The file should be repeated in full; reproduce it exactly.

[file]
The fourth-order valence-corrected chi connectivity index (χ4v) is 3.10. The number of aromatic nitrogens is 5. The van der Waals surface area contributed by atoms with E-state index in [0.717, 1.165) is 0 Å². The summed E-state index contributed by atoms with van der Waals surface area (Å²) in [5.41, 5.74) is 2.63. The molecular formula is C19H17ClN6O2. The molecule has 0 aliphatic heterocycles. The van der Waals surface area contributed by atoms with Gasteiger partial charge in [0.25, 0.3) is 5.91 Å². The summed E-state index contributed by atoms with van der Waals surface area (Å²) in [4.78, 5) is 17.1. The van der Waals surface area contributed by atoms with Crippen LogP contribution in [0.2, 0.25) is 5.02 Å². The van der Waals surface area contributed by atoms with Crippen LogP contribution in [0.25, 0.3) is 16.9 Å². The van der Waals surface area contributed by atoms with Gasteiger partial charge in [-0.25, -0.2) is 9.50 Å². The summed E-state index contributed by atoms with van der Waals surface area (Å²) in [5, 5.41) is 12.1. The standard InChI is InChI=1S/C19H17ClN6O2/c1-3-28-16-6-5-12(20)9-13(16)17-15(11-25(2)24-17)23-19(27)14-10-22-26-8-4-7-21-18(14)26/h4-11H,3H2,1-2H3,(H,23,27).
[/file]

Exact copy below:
The fourth-order valence-corrected chi connectivity index (χ4v) is 3.10. The number of aromatic nitrogens is 5. The van der Waals surface area contributed by atoms with E-state index in [0.717, 1.165) is 0 Å². The summed E-state index contributed by atoms with van der Waals surface area (Å²) in [5.41, 5.74) is 2.63. The molecular formula is C19H17ClN6O2. The molecule has 0 aliphatic heterocycles. The van der Waals surface area contributed by atoms with Gasteiger partial charge in [0.25, 0.3) is 5.91 Å². The summed E-state index contributed by atoms with van der Waals surface area (Å²) in [4.78, 5) is 17.1. The van der Waals surface area contributed by atoms with Crippen LogP contribution in [0.2, 0.25) is 5.02 Å². The van der Waals surface area contributed by atoms with Crippen LogP contribution in [0.25, 0.3) is 16.9 Å². The van der Waals surface area contributed by atoms with Gasteiger partial charge in [-0.25, -0.2) is 9.50 Å². The summed E-state index contributed by atoms with van der Waals surface area (Å²) in [5, 5.41) is 12.1. The standard InChI is InChI=1S/C19H17ClN6O2/c1-3-28-16-6-5-12(20)9-13(16)17-15(11-25(2)24-17)23-19(27)14-10-22-26-8-4-7-21-18(14)26/h4-11H,3H2,1-2H3,(H,23,27).